24th August 2018
The crucial decisions about major infrastructure are made behind closed doors.
By George Monbiot, published in the Guardian 22nd August 2018
Where democracy counts most, it is nowhere to be seen. The decisions that shape the life of a nation are taken behind our backs. With occasional exceptions, public choice is reserved for trivia.
The most consequential choices, as they are the longest-lasting, arguably involve major infrastructure. The number of disasters in this field is remarkable. A classic paper by the economic geographer Bent Flyvbjerg, Survival of the Unfittest, explains that there is an innate tendency on the part of policymakers to choose the worst possible projects, as a result of the lock-in of fixed ideas at an early stage. This is caused, his evidence shows, not by accidental error or even delusional optimism, but by “strategic misrepresentation”. Advisers become advocates, advocates become hucksters, boosting their favoured projects.
The schemes that look best on paper, and are therefore most likely to be adopted, are those that have been scrutinised least. Democratic debate would reveal their flaws. This is why, among planners who wish to leave their mark, it is treated as a threat. To the megalomaniacs who draw lines on maps, public opinion is like landscape features: it must be cleared out of the way.
A striking example is the government’s plan for an Oxford to Cambridge Expressway. A decision to which we have not been party, that will irrevocably change the region it affects, is imminent. The new road, it says, will support the construction of a million homes.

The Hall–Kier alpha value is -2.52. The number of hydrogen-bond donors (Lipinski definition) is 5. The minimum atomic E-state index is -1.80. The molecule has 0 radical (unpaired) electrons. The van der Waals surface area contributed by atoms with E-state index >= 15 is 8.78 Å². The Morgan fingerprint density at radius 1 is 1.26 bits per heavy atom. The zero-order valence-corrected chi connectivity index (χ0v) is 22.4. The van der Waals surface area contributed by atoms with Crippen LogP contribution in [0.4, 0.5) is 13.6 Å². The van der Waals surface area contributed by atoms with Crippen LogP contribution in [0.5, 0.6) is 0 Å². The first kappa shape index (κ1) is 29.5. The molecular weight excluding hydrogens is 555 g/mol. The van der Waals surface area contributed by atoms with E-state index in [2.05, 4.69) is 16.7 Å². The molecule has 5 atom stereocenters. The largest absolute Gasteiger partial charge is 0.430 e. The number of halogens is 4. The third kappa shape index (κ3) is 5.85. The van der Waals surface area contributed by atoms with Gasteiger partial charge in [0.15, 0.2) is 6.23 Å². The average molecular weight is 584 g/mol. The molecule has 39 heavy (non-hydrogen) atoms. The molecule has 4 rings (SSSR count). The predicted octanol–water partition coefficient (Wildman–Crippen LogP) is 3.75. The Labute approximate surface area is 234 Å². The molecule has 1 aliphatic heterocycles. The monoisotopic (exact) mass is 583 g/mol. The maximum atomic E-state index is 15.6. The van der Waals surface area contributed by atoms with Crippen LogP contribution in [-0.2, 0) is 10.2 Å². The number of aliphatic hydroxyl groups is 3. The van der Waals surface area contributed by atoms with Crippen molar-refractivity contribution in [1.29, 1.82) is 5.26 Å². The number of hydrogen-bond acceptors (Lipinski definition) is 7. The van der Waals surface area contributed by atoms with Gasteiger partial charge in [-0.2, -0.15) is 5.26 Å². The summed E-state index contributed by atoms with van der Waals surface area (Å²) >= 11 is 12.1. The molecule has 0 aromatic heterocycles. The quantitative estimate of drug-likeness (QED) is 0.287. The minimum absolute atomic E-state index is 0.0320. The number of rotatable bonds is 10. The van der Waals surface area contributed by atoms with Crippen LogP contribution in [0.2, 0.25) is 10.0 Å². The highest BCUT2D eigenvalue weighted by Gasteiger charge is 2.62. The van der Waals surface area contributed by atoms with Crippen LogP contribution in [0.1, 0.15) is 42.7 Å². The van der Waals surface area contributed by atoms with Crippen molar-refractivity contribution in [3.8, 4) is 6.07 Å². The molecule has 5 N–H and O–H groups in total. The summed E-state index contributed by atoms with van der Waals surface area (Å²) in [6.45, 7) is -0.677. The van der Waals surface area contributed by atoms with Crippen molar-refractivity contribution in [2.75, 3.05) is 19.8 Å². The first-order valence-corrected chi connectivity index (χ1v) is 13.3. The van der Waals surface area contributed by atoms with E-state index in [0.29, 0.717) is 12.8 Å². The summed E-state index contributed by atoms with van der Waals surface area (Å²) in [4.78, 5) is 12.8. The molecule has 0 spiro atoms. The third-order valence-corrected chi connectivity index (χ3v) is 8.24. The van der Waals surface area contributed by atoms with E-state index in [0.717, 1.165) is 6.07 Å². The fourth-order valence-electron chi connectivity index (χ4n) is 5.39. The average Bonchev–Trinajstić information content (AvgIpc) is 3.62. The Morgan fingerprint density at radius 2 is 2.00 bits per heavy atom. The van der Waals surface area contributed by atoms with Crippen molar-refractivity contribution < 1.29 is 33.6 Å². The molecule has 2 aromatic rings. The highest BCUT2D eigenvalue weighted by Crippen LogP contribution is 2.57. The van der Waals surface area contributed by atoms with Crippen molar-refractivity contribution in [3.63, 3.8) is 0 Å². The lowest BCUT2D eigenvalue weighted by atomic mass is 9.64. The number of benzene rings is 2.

To give you some sense of the scale of this scheme, consider that Oxfordshire will have to provide 300,000 of them. It currently contains 280,000. In 30 years, if this scheme goes ahead, the county must build as many new houses, and the infrastructure, public services and businesses required to support them, as have been built in the past 1,000. A million new homes amounts, in effect, to an Oxford-Cambridge conurbation.
But none of this is up for debate. By the time we are asked for our opinion, there will be little left to discuss but the colour of the road signs. The questions that count, such as whether the new infrastructure should be built, or even where it should be built, will have been made without us.
The justification for this scheme is not transport or housing as an end in themselves. Its objective, according to the National Infrastructure Commission, is to enable the region “to maximise its economic potential”. Without this scheme, the commission insists, Oxford and Cambridge and the region between them “will be left behind, damaging the UK’s global competitiveness.”
This reasoning, you might hope, would prompt some major questions. Is continued growth, in one of the wealthiest regions of the world, desirable? If it is desirable, does it outweigh the acceleration of climate breakdown the scheme will cause? When air pollution already exceeds legal limits, are new roads and their associated infrastructure either appropriate or safe? And are we really engaged in a race with other nations, in which being “left behind” is something to be feared? But these questions are not just closed to debate. They are not even recognised as questions. The megalomaniacs with their pencils, the rulers with their rulers, assume that their unexamined premises are shared by everyone.
All the tendencies against which Bent Flyvbjerg warned are evident. Instead of asking “Do we need this scheme?”, the government agency Highways England, which is supposed to offer objective advice, opens its webpage with the heading “Why we need this scheme”. It claims, against the evidence, that the expressway will enhance the “attractiveness of the region”, and “provide a healthy, natural environment, reducing congestion”. It is the kind of propaganda you would expect in a totalitarian state.